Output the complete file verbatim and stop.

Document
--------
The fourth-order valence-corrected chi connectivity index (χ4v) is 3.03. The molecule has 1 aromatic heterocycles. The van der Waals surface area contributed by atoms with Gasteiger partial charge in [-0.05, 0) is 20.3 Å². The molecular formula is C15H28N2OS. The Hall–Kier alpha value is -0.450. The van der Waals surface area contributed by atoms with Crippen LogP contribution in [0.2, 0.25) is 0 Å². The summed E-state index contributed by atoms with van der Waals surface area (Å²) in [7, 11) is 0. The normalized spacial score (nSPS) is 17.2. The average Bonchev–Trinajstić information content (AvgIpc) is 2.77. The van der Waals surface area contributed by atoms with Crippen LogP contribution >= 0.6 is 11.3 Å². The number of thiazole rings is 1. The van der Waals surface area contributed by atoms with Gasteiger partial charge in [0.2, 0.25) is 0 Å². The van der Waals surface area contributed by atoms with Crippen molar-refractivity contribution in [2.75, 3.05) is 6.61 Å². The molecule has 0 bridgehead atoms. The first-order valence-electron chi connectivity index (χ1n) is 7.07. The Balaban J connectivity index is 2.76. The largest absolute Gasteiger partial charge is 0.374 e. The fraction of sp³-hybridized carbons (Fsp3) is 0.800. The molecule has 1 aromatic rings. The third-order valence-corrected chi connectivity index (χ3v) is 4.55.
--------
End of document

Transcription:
The fourth-order valence-corrected chi connectivity index (χ4v) is 3.03. The molecule has 1 aromatic heterocycles. The van der Waals surface area contributed by atoms with Gasteiger partial charge in [-0.05, 0) is 20.3 Å². The molecular formula is C15H28N2OS. The Hall–Kier alpha value is -0.450. The van der Waals surface area contributed by atoms with Crippen LogP contribution in [0.2, 0.25) is 0 Å². The summed E-state index contributed by atoms with van der Waals surface area (Å²) in [7, 11) is 0. The normalized spacial score (nSPS) is 17.2. The average Bonchev–Trinajstić information content (AvgIpc) is 2.77. The van der Waals surface area contributed by atoms with Crippen LogP contribution >= 0.6 is 11.3 Å². The number of thiazole rings is 1. The van der Waals surface area contributed by atoms with Gasteiger partial charge in [0.2, 0.25) is 0 Å². The van der Waals surface area contributed by atoms with Crippen molar-refractivity contribution in [2.75, 3.05) is 6.61 Å². The molecule has 0 bridgehead atoms. The first-order valence-electron chi connectivity index (χ1n) is 7.07. The Balaban J connectivity index is 2.76. The largest absolute Gasteiger partial charge is 0.374 e. The fraction of sp³-hybridized carbons (Fsp3) is 0.800. The molecule has 1 aromatic rings. The third-order valence-corrected chi connectivity index (χ3v) is 4.55.